Jesus just left Oroville

After a four-year legal battle that went all the way to the Supreme Court, the 1999 Oroville High School valedictorian who was barred from making a religious speech at a graduation ceremony has reached a settlement with the school district worth $59,000.

Jason Niemeyer and his brother Chris were successive valedictorians at Oroville Union High School in 1998 and 1999. But each brother got into trouble for attempting to make graduation speeches that were heavily religious. The brothers were banned from speaking because then-Principal Larry Payne believed that allowing them to make references to Jesus Christ and the Christian God in their addresses amounted to official school support of a student attempting to proselytize to a captive audience.

The Niemeyer family sued the school district over Chris Niemeyer’s rejected speech in 1998 and in 1999 added Jason to the suit. The family charged the district had violated both students’ free-speech rights by not allowing them to express their religious viewpoints before the graduating class.

A U.S. District Court judge denied the family’s motion to order the district to allow Jason’s speech on the grounds that it would violate the Fourth Amendment, which forbids the official establishment of any religion. On appeal in the Ninth Circuit Court, Judge Lawrence K. Karlton threw the case out on the same grounds. Though the case eventually made it to the Supreme Court, it was removed from the docket, effectively killing it.

But the Niemeyers persisted, filing a separate suit claiming that Jason had been the victim of district retaliation for being part of the lawsuit against the school. Although the district has denied retaliation as a motive for not allowing Jason’s speech, Superintendent Barry Kayrell has told at least one other newspaper that district administrators believed that reaching a settlement would in the end be cheaper than going through another trial.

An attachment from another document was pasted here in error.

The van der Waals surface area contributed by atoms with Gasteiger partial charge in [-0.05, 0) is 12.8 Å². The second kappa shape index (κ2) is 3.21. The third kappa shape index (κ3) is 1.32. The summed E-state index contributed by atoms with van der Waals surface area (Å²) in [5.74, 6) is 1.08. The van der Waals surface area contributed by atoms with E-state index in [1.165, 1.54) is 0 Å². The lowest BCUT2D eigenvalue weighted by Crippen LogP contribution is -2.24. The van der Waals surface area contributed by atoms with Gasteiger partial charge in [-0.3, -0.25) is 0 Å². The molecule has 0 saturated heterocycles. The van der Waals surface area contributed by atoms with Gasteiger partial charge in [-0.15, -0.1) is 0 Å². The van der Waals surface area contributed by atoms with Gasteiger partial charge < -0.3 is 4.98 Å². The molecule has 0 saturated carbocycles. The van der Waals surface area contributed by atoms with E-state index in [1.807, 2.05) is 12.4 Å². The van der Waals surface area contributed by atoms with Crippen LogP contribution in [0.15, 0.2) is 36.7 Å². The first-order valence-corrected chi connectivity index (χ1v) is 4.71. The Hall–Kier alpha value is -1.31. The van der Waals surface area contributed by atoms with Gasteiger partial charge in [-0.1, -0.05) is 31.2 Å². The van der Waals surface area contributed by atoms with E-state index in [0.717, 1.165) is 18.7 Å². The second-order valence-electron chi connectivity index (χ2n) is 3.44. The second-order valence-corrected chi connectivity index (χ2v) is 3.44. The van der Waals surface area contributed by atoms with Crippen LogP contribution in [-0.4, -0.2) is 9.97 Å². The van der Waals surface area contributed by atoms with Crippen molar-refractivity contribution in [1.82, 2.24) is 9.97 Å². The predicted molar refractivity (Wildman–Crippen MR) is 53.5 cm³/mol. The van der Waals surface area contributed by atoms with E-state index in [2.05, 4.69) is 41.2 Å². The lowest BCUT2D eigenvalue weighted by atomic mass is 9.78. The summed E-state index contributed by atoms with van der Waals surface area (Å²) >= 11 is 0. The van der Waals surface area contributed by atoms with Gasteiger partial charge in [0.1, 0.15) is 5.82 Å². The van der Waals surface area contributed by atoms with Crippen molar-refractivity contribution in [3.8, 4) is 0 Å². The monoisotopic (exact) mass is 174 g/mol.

Kayrell was unavailable for comment at press time.

Though the Niemeyers’ attorney, Sacramento lawyer Steven Burlingham, admitted that the settlement does not vindicate his clients or restore what he referred to as their First Amendment rights, he said the district clearly attempted to impose prior restraint on Jason by barring him from planning sessions and other activities related to commencement.

“One of the speeches Jason submitted did not even mention God,” Burlingham said. “[The district’s] opinion was, ‘You’re suing us, so we’re not going to give you a fair shake.'”

In settling, the district did not accept fault or blame for any wrong done to either Neimeyer.